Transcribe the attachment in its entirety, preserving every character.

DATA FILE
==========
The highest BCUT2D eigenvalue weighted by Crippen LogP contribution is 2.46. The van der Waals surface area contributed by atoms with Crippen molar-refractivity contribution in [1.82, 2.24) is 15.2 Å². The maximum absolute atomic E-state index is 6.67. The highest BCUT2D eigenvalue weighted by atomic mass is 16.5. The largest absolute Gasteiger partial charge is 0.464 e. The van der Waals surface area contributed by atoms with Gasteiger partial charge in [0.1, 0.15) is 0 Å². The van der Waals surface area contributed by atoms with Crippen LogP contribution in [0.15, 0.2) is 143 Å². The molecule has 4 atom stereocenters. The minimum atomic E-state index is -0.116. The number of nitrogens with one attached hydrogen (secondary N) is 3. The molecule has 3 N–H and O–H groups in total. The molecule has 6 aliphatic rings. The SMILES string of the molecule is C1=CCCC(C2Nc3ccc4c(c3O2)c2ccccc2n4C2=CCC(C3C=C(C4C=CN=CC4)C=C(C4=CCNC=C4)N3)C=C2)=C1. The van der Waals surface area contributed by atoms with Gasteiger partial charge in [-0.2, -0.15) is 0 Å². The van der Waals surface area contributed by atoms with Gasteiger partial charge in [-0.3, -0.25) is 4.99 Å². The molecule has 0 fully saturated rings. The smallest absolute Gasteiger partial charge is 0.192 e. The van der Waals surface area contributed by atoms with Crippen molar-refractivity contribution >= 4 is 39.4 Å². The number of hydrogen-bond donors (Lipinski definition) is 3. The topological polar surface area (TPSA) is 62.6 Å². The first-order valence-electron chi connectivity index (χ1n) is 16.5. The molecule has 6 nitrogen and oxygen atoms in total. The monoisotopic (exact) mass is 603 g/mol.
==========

The highest BCUT2D eigenvalue weighted by Crippen LogP contribution is 2.46. The van der Waals surface area contributed by atoms with Crippen molar-refractivity contribution in [1.82, 2.24) is 15.2 Å². The maximum absolute atomic E-state index is 6.67. The highest BCUT2D eigenvalue weighted by atomic mass is 16.5. The largest absolute Gasteiger partial charge is 0.464 e. The van der Waals surface area contributed by atoms with Gasteiger partial charge in [0.1, 0.15) is 0 Å². The van der Waals surface area contributed by atoms with Crippen LogP contribution in [0.15, 0.2) is 143 Å². The molecule has 4 atom stereocenters. The minimum atomic E-state index is -0.116. The number of nitrogens with one attached hydrogen (secondary N) is 3. The molecule has 3 N–H and O–H groups in total. The molecule has 6 aliphatic rings. The SMILES string of the molecule is C1=CCCC(C2Nc3ccc4c(c3O2)c2ccccc2n4C2=CCC(C3C=C(C4C=CN=CC4)C=C(C4=CCNC=C4)N3)C=C2)=C1. The van der Waals surface area contributed by atoms with Gasteiger partial charge in [-0.2, -0.15) is 0 Å². The van der Waals surface area contributed by atoms with Gasteiger partial charge in [-0.3, -0.25) is 4.99 Å². The molecule has 0 fully saturated rings. The smallest absolute Gasteiger partial charge is 0.192 e. The van der Waals surface area contributed by atoms with Crippen molar-refractivity contribution >= 4 is 39.4 Å². The number of hydrogen-bond donors (Lipinski definition) is 3. The topological polar surface area (TPSA) is 62.6 Å². The first-order valence-electron chi connectivity index (χ1n) is 16.5. The molecule has 6 nitrogen and oxygen atoms in total. The monoisotopic (exact) mass is 603 g/mol.